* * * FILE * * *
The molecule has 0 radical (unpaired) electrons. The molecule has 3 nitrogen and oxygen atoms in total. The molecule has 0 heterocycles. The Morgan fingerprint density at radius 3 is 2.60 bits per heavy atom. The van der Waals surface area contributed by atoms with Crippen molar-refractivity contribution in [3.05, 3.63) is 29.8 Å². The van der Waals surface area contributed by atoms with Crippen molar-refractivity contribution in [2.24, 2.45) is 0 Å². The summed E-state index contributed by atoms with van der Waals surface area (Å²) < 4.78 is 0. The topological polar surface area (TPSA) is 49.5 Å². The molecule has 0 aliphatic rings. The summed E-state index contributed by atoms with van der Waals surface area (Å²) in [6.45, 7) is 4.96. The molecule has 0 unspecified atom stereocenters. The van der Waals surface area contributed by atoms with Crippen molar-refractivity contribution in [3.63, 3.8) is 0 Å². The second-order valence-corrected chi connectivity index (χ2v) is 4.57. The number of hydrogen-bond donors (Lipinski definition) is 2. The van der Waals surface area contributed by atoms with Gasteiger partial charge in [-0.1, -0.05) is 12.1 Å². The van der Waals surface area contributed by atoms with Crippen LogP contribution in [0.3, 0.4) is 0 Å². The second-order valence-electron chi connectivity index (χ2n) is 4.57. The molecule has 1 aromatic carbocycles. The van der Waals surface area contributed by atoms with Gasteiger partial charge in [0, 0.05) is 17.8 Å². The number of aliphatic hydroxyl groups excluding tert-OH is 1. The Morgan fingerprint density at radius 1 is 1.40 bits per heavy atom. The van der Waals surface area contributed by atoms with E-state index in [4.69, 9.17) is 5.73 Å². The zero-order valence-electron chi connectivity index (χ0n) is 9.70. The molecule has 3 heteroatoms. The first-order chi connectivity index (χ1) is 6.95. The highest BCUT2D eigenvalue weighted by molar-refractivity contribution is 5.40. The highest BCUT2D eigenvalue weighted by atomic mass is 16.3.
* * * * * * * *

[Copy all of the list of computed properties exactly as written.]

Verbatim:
The molecule has 0 radical (unpaired) electrons. The molecule has 3 nitrogen and oxygen atoms in total. The molecule has 0 heterocycles. The Morgan fingerprint density at radius 3 is 2.60 bits per heavy atom. The van der Waals surface area contributed by atoms with Crippen molar-refractivity contribution in [3.05, 3.63) is 29.8 Å². The van der Waals surface area contributed by atoms with Crippen molar-refractivity contribution in [2.24, 2.45) is 0 Å². The summed E-state index contributed by atoms with van der Waals surface area (Å²) < 4.78 is 0. The topological polar surface area (TPSA) is 49.5 Å². The molecule has 0 aliphatic rings. The summed E-state index contributed by atoms with van der Waals surface area (Å²) in [6.45, 7) is 4.96. The molecule has 0 unspecified atom stereocenters. The van der Waals surface area contributed by atoms with Crippen molar-refractivity contribution in [3.63, 3.8) is 0 Å². The second-order valence-corrected chi connectivity index (χ2v) is 4.57. The number of hydrogen-bond donors (Lipinski definition) is 2. The van der Waals surface area contributed by atoms with Gasteiger partial charge in [-0.1, -0.05) is 12.1 Å². The van der Waals surface area contributed by atoms with Crippen LogP contribution in [0.3, 0.4) is 0 Å². The second-order valence-electron chi connectivity index (χ2n) is 4.57. The molecule has 1 aromatic carbocycles. The van der Waals surface area contributed by atoms with Gasteiger partial charge in [0, 0.05) is 17.8 Å². The number of aliphatic hydroxyl groups excluding tert-OH is 1. The Morgan fingerprint density at radius 1 is 1.40 bits per heavy atom. The van der Waals surface area contributed by atoms with E-state index in [4.69, 9.17) is 5.73 Å². The zero-order valence-electron chi connectivity index (χ0n) is 9.70. The molecule has 3 heteroatoms. The first-order chi connectivity index (χ1) is 6.95. The highest BCUT2D eigenvalue weighted by molar-refractivity contribution is 5.40. The highest BCUT2D eigenvalue weighted by atomic mass is 16.3.